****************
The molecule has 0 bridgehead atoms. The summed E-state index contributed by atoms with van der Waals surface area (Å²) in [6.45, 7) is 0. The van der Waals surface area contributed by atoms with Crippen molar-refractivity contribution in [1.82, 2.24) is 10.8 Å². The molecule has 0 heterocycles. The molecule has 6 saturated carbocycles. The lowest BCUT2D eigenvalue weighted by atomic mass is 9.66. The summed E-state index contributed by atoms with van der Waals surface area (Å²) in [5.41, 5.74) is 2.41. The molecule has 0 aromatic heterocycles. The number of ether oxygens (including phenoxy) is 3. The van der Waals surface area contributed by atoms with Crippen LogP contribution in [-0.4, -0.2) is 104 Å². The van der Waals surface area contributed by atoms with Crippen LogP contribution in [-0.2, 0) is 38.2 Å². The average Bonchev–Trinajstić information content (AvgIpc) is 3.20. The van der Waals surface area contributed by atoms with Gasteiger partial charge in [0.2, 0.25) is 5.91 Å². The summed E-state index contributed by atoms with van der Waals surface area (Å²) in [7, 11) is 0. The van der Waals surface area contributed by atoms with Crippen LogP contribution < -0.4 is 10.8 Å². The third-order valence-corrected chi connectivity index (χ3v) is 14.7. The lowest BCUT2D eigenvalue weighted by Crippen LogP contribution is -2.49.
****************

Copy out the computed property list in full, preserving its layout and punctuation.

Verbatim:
The molecule has 0 bridgehead atoms. The summed E-state index contributed by atoms with van der Waals surface area (Å²) in [6.45, 7) is 0. The van der Waals surface area contributed by atoms with Crippen molar-refractivity contribution in [1.82, 2.24) is 10.8 Å². The molecule has 0 heterocycles. The molecule has 6 saturated carbocycles. The lowest BCUT2D eigenvalue weighted by atomic mass is 9.66. The summed E-state index contributed by atoms with van der Waals surface area (Å²) in [5.41, 5.74) is 2.41. The molecule has 0 aromatic heterocycles. The number of ether oxygens (including phenoxy) is 3. The van der Waals surface area contributed by atoms with Crippen LogP contribution in [-0.4, -0.2) is 104 Å². The van der Waals surface area contributed by atoms with Crippen LogP contribution in [-0.2, 0) is 38.2 Å². The average Bonchev–Trinajstić information content (AvgIpc) is 3.20. The van der Waals surface area contributed by atoms with Gasteiger partial charge in [0.2, 0.25) is 5.91 Å². The summed E-state index contributed by atoms with van der Waals surface area (Å²) in [7, 11) is 0. The van der Waals surface area contributed by atoms with Crippen LogP contribution < -0.4 is 10.8 Å². The third-order valence-corrected chi connectivity index (χ3v) is 14.7. The lowest BCUT2D eigenvalue weighted by Crippen LogP contribution is -2.49.